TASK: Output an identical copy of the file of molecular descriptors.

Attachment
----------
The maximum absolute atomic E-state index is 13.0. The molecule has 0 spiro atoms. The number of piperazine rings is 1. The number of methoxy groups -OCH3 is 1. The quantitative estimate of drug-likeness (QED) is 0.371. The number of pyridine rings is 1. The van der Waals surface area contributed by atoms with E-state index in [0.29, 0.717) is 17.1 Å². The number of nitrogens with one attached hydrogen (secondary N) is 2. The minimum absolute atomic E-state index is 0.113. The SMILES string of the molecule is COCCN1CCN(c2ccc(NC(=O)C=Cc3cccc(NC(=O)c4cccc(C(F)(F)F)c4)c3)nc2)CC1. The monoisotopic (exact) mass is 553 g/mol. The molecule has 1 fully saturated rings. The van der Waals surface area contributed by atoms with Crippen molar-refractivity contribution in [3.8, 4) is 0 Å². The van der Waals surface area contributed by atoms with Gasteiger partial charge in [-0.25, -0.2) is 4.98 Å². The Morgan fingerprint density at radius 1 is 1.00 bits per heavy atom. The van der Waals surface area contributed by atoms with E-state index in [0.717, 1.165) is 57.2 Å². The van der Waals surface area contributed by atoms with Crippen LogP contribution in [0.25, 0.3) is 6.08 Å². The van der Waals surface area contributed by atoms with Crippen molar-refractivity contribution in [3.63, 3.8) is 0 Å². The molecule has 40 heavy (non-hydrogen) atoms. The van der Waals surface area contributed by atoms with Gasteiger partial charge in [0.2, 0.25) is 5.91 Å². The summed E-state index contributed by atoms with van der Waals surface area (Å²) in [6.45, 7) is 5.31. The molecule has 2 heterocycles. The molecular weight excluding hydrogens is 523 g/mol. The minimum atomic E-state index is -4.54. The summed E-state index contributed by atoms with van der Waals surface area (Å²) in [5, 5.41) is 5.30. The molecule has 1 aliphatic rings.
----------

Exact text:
The maximum absolute atomic E-state index is 13.0. The molecule has 0 spiro atoms. The number of piperazine rings is 1. The number of methoxy groups -OCH3 is 1. The quantitative estimate of drug-likeness (QED) is 0.371. The number of pyridine rings is 1. The van der Waals surface area contributed by atoms with E-state index in [0.29, 0.717) is 17.1 Å². The number of nitrogens with one attached hydrogen (secondary N) is 2. The minimum absolute atomic E-state index is 0.113. The SMILES string of the molecule is COCCN1CCN(c2ccc(NC(=O)C=Cc3cccc(NC(=O)c4cccc(C(F)(F)F)c4)c3)nc2)CC1. The monoisotopic (exact) mass is 553 g/mol. The molecule has 1 fully saturated rings. The van der Waals surface area contributed by atoms with Crippen molar-refractivity contribution in [3.8, 4) is 0 Å². The van der Waals surface area contributed by atoms with Gasteiger partial charge in [-0.25, -0.2) is 4.98 Å². The Morgan fingerprint density at radius 1 is 1.00 bits per heavy atom. The van der Waals surface area contributed by atoms with E-state index in [0.717, 1.165) is 57.2 Å². The van der Waals surface area contributed by atoms with Crippen LogP contribution in [0.25, 0.3) is 6.08 Å². The van der Waals surface area contributed by atoms with Crippen molar-refractivity contribution in [3.63, 3.8) is 0 Å². The molecule has 40 heavy (non-hydrogen) atoms. The van der Waals surface area contributed by atoms with Gasteiger partial charge in [0.2, 0.25) is 5.91 Å². The summed E-state index contributed by atoms with van der Waals surface area (Å²) in [6.45, 7) is 5.31. The molecule has 2 heterocycles. The molecular weight excluding hydrogens is 523 g/mol. The minimum atomic E-state index is -4.54. The summed E-state index contributed by atoms with van der Waals surface area (Å²) in [5, 5.41) is 5.30. The molecule has 1 aliphatic rings.